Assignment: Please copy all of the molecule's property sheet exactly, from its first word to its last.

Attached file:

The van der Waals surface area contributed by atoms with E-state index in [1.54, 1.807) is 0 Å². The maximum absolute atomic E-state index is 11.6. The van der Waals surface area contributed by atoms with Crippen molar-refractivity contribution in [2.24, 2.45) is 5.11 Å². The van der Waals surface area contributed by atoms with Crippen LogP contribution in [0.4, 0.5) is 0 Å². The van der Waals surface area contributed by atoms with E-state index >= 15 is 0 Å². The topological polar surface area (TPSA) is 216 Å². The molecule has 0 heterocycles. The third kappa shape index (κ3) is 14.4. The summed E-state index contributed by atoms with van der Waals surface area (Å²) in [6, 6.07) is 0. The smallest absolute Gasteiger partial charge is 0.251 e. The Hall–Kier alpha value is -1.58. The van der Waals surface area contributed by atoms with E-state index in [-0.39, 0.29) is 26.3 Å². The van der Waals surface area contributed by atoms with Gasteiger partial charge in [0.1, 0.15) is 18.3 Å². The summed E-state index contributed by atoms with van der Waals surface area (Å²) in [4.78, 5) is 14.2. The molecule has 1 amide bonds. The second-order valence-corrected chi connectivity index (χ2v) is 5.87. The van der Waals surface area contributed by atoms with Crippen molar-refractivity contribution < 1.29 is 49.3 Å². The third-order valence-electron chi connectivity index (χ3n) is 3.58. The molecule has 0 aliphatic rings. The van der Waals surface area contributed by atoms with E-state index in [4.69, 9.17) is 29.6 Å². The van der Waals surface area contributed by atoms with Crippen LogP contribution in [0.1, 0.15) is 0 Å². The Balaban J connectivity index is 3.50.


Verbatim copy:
The van der Waals surface area contributed by atoms with E-state index in [1.54, 1.807) is 0 Å². The maximum absolute atomic E-state index is 11.6. The van der Waals surface area contributed by atoms with Crippen molar-refractivity contribution in [2.24, 2.45) is 5.11 Å². The van der Waals surface area contributed by atoms with Crippen LogP contribution in [0.4, 0.5) is 0 Å². The van der Waals surface area contributed by atoms with E-state index >= 15 is 0 Å². The topological polar surface area (TPSA) is 216 Å². The molecule has 0 heterocycles. The third kappa shape index (κ3) is 14.4. The summed E-state index contributed by atoms with van der Waals surface area (Å²) in [6, 6.07) is 0. The smallest absolute Gasteiger partial charge is 0.251 e. The Hall–Kier alpha value is -1.58. The van der Waals surface area contributed by atoms with E-state index in [-0.39, 0.29) is 26.3 Å². The van der Waals surface area contributed by atoms with Gasteiger partial charge in [0.1, 0.15) is 18.3 Å². The summed E-state index contributed by atoms with van der Waals surface area (Å²) in [4.78, 5) is 14.2. The molecule has 1 amide bonds. The second-order valence-corrected chi connectivity index (χ2v) is 5.87. The van der Waals surface area contributed by atoms with Crippen molar-refractivity contribution < 1.29 is 49.3 Å². The third-order valence-electron chi connectivity index (χ3n) is 3.58. The molecule has 0 aliphatic rings. The van der Waals surface area contributed by atoms with E-state index in [4.69, 9.17) is 29.6 Å². The van der Waals surface area contributed by atoms with Crippen LogP contribution in [0.1, 0.15) is 0 Å². The Balaban J connectivity index is 3.50.